According to Army officials, Bradley received at least 10 awards and commendations in his nine-year military career that included service in Afghanistan and Iraq. He worked as a combat engineer and was last stationed at Fort Riley in north-central Kansas. He left the military last year as an E1 private.

“There are several reasons why he could have been an E1 ... anything from him ... having a reduction to him re-enlisting, a break in service,” or disciplinary actions, an Army spokesman said last month. “He could’ve gone AWOL.”

Army officials would not comment on any possible disciplinary actions imposed against Bradley. Efforts to reach Bradley’s family have been unsuccessful.

“I’ve met with him, talked with him, talked with his family,” said Sixth Circuit Public Defender Mike Lifsey, Bradley’s lawyer.

He declined to comment further aside from saying he’s “looking at all facets of the case.” It’s unclear when Bradley will next appear in court.

Whatever day that may be, Patricia Noe and her family plan to be there.

“I want to wear the shirt,” she said, but “every time I see it, I want to cry.”

Still, she’ll wear it.

“I do not want anybody on God’s green earth to go through this crap,” she said. “It’s awful...I don’t think me and her grandfather will ever get over it.”

Penny Stewart and her mother have gone to Florida to get away, Patricia Noe said. Penny told Patricia Noe, her stepmother, that “she doesn't know if she’ll ever be able to trust anybody else again.”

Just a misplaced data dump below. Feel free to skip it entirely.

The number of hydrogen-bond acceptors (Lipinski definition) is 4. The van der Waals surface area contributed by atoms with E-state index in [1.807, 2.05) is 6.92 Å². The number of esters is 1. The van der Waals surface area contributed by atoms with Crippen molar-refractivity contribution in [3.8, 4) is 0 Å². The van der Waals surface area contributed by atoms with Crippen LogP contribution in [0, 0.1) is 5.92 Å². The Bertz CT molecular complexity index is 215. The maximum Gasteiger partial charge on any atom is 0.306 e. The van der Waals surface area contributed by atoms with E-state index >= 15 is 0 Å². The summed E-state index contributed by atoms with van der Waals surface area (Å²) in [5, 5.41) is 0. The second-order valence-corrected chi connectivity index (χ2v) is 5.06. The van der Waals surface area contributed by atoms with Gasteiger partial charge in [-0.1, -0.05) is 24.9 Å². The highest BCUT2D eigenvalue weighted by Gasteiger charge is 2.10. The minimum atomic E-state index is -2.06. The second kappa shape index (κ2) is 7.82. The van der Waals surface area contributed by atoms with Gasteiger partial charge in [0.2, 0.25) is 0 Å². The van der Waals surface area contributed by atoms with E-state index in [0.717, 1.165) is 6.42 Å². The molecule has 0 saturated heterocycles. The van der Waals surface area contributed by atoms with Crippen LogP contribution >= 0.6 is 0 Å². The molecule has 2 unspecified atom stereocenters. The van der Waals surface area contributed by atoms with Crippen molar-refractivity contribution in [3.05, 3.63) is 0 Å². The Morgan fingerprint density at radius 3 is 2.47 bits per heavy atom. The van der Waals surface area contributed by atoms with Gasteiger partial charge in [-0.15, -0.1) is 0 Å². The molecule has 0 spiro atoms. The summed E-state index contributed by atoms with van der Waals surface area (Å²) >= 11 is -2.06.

“She wanted that baby for so long,” Patricia Noe said. Penny Stewart had been trying for at least six years to have a child.

And, while she hopes the shirts spread the message, the grieving mother has told family she doesn't want to profit from them, Redmond said. The shirts are not for sale.

“It’s really rare for a family of survivors to go to the extent that they say, ‘I can’t help what happened to my child or my loved one, but I want to help others,’” said Laura Slade Hudson, executive director for the S.C. Crime Victims’ Council.

“That’s a very selfless thing to do,” she said.

Though everyone deals with grief differently, Hudson said victims often “choose to go within themselves, and it may take as many as eight years to really come out of a major depression.”

“Many people will give it a year or two...wait until somebody is convicted,” she said, “then they’re done because it becomes too painful to deal with other people’s pain. They have to sit it down and drop it and not continue because it’s just too painful...to help other people because it opens those wounds.”

Holidays, birthdays and special occasions make the pain “almost unbearable,” she said.

Victims experience plateaus after a loved one dies. Those plateaus can come when an arrest is made, if a body is found or if a defendant is convicted, Hudson said.

“Then, you go through all the rehashing of going through parole hearings every two years,” she said. “There’s really not an end to it. It’s never really over. You can’t ever get over it, but you do learn how to cope.”

“All loss is significant,” Hudson said, but “the loss of a child seems to cause the most pain with crime victims because you don’t expect to outlive a child.”

“You think, ‘I’m going to leave this world before they do. You have all these dreams of the potential of that child. Not only have you lost a child, you've lost the experience of them coming out of the first grade, watching them play soccer, their first girlfriend, their first boyfriend, marriage, them having children —all that is gone.”

Madison was just learning how to walk when she died, family said.

“We’re coping,” Kimberly Stewart said.

“Trying to cope,” Patricia Noe added.